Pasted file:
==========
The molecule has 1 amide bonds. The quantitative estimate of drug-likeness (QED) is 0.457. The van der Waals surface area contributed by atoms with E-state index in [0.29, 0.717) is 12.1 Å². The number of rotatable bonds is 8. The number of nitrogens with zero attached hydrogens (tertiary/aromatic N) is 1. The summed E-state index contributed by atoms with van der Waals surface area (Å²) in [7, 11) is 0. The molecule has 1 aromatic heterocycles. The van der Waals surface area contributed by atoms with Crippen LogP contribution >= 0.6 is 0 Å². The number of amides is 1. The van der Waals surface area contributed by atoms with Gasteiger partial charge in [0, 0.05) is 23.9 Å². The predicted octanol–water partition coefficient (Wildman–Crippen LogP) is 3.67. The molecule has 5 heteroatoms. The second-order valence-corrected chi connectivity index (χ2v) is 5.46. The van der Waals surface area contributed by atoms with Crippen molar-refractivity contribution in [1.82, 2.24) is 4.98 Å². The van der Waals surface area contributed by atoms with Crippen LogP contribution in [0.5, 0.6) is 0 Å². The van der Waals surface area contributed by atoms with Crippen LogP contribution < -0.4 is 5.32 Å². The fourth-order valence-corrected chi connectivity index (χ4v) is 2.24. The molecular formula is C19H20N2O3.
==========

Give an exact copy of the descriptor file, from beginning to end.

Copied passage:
The molecule has 1 amide bonds. The quantitative estimate of drug-likeness (QED) is 0.457. The van der Waals surface area contributed by atoms with E-state index in [0.29, 0.717) is 12.1 Å². The number of rotatable bonds is 8. The number of nitrogens with zero attached hydrogens (tertiary/aromatic N) is 1. The summed E-state index contributed by atoms with van der Waals surface area (Å²) in [7, 11) is 0. The molecule has 1 aromatic heterocycles. The van der Waals surface area contributed by atoms with Crippen LogP contribution >= 0.6 is 0 Å². The number of amides is 1. The van der Waals surface area contributed by atoms with Gasteiger partial charge in [0, 0.05) is 23.9 Å². The predicted octanol–water partition coefficient (Wildman–Crippen LogP) is 3.67. The molecule has 5 heteroatoms. The second-order valence-corrected chi connectivity index (χ2v) is 5.46. The van der Waals surface area contributed by atoms with Crippen molar-refractivity contribution in [1.82, 2.24) is 4.98 Å². The van der Waals surface area contributed by atoms with Crippen LogP contribution in [0.5, 0.6) is 0 Å². The van der Waals surface area contributed by atoms with Crippen LogP contribution < -0.4 is 5.32 Å². The fourth-order valence-corrected chi connectivity index (χ4v) is 2.24. The molecular formula is C19H20N2O3.